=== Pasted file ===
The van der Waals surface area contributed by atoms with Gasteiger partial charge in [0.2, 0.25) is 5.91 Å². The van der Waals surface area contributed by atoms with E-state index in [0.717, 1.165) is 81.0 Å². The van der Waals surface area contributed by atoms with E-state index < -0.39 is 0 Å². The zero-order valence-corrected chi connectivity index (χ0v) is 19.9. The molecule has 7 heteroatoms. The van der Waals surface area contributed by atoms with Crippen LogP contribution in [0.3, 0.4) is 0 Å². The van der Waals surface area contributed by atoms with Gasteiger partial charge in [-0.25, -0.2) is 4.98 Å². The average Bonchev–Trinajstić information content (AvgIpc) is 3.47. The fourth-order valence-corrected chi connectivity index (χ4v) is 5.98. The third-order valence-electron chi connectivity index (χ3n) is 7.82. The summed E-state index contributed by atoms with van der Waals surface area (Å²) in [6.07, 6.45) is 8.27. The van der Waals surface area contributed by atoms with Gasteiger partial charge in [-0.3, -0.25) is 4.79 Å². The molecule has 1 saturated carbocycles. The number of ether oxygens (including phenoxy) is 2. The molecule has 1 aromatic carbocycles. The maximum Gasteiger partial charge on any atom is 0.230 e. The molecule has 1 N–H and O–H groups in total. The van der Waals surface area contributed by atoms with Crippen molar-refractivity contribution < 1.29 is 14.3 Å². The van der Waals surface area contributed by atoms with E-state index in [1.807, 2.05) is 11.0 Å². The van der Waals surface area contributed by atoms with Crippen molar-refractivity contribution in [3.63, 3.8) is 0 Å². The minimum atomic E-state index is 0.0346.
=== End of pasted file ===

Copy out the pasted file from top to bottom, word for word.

The van der Waals surface area contributed by atoms with Gasteiger partial charge in [0.2, 0.25) is 5.91 Å². The van der Waals surface area contributed by atoms with E-state index in [0.717, 1.165) is 81.0 Å². The van der Waals surface area contributed by atoms with E-state index < -0.39 is 0 Å². The zero-order valence-corrected chi connectivity index (χ0v) is 19.9. The molecule has 7 heteroatoms. The van der Waals surface area contributed by atoms with Crippen LogP contribution in [0.3, 0.4) is 0 Å². The van der Waals surface area contributed by atoms with Gasteiger partial charge in [-0.25, -0.2) is 4.98 Å². The average Bonchev–Trinajstić information content (AvgIpc) is 3.47. The fourth-order valence-corrected chi connectivity index (χ4v) is 5.98. The third-order valence-electron chi connectivity index (χ3n) is 7.82. The summed E-state index contributed by atoms with van der Waals surface area (Å²) in [6.07, 6.45) is 8.27. The van der Waals surface area contributed by atoms with Gasteiger partial charge in [-0.3, -0.25) is 4.79 Å². The molecule has 1 saturated carbocycles. The number of ether oxygens (including phenoxy) is 2. The molecule has 1 aromatic carbocycles. The maximum Gasteiger partial charge on any atom is 0.230 e. The molecule has 1 N–H and O–H groups in total. The van der Waals surface area contributed by atoms with Crippen molar-refractivity contribution < 1.29 is 14.3 Å². The van der Waals surface area contributed by atoms with E-state index in [1.807, 2.05) is 11.0 Å². The van der Waals surface area contributed by atoms with Crippen molar-refractivity contribution in [3.63, 3.8) is 0 Å². The minimum atomic E-state index is 0.0346.